Families once held their dances at each others houses. Rita described it like this: "We'd go to each others house. My boys would remove one wall of the house and take it to the barn. Everybody would come, the babies would be laid to sleep on the floor. We played and listened to the music and danced, sometimes for three days, all night and all day. Never stop. Then they'd go get the wall and nail it back up, but not too tight."
The model projects funded for community centers  that held dances where alcohol was consumed excluded children, by law. As the older people died off, the centers closed. George Marks went to an Attorney in Milwaukee to learn how to keep the children involved, as they did in the past, and still be within the law. It turned out they needed a restaurant with their bar and a catering license. So, now the children dance and sing right along with their parents. George described one young Cajun musician who rocks her child's cradle on stage while she's playing. "How nice is that?" he says.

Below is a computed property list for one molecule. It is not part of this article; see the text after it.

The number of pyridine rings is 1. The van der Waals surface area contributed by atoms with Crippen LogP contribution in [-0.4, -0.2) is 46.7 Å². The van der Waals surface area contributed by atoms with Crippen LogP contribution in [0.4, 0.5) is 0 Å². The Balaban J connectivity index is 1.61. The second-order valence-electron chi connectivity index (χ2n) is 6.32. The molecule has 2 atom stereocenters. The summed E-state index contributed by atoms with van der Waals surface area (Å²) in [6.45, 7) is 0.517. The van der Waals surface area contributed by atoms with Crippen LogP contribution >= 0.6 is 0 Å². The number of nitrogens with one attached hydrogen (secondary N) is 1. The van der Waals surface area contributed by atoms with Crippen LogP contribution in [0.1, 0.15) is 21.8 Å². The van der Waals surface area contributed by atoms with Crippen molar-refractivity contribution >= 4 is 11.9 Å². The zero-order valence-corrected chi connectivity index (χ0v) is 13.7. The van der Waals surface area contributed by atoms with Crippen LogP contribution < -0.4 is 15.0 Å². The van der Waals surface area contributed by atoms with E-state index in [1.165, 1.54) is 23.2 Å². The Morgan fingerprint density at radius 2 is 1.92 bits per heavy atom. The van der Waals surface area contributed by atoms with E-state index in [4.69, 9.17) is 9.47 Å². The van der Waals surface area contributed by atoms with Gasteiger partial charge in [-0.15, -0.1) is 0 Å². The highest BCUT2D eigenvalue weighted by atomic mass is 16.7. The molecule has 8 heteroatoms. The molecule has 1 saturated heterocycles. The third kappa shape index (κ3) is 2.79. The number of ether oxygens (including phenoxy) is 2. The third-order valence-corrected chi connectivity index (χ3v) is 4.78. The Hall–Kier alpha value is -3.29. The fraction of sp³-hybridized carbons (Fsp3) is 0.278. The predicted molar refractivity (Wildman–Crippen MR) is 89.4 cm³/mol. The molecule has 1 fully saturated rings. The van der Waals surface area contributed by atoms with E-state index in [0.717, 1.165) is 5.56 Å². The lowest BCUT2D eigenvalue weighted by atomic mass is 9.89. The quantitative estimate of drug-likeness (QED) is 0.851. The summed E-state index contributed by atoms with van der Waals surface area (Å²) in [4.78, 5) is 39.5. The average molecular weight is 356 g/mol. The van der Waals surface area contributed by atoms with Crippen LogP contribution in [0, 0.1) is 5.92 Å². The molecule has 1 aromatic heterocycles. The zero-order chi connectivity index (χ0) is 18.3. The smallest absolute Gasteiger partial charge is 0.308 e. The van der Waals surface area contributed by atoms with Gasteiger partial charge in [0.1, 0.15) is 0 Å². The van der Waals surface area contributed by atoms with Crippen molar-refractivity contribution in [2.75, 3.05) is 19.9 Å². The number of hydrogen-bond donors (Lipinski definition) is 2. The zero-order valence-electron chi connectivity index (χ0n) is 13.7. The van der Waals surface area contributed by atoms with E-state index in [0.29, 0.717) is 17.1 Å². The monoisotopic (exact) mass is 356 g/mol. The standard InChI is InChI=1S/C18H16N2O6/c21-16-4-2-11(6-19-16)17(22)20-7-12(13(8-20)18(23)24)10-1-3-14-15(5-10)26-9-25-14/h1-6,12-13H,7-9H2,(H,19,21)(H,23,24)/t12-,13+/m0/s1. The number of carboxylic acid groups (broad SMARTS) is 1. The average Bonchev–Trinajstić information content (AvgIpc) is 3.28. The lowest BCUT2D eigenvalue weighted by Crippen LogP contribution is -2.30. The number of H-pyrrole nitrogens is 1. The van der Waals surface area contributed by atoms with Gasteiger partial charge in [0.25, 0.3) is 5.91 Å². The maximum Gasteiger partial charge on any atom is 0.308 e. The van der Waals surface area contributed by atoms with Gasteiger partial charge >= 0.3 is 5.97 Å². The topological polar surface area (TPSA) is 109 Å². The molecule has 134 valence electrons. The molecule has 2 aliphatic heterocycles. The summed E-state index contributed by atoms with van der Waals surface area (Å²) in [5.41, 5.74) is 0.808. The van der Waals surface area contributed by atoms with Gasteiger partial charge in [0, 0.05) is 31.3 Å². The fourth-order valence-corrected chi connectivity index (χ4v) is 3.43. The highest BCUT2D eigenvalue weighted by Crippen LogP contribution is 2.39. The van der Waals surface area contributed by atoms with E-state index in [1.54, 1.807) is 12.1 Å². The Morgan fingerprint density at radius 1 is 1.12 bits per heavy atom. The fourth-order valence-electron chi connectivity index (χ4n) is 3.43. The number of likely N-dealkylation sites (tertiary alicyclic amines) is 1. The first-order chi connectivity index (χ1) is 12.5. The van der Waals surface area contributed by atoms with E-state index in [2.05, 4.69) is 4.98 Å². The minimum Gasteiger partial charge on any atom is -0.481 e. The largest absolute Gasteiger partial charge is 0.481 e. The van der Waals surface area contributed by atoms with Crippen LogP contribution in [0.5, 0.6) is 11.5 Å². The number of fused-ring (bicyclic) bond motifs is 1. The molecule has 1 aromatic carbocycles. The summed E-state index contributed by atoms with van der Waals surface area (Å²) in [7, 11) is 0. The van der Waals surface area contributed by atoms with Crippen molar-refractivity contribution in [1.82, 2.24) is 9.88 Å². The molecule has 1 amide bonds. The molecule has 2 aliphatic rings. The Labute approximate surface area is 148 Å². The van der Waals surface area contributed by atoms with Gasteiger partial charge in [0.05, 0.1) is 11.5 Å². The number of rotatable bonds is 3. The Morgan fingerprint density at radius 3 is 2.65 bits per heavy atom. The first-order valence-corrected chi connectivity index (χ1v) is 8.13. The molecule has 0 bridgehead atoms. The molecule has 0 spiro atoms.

But, NuNu's is so much more, as George is want to say.  An art center, bar,  restaurant, and dance hall. It serves potters and painters and poets and dancers.  It serves musicians, performance art, writing, culinary arts and healing. It has movies, classes, its  an educational center and gallery. A vibrant arts community with so much to admire. Non pariel!
I fell for this painting by Vera Judycki, Dancers Collage.
Michele showed us outside, Nunu's, door,  where the two bayou's meet,  a tiny island created  when the damn yanks were coming.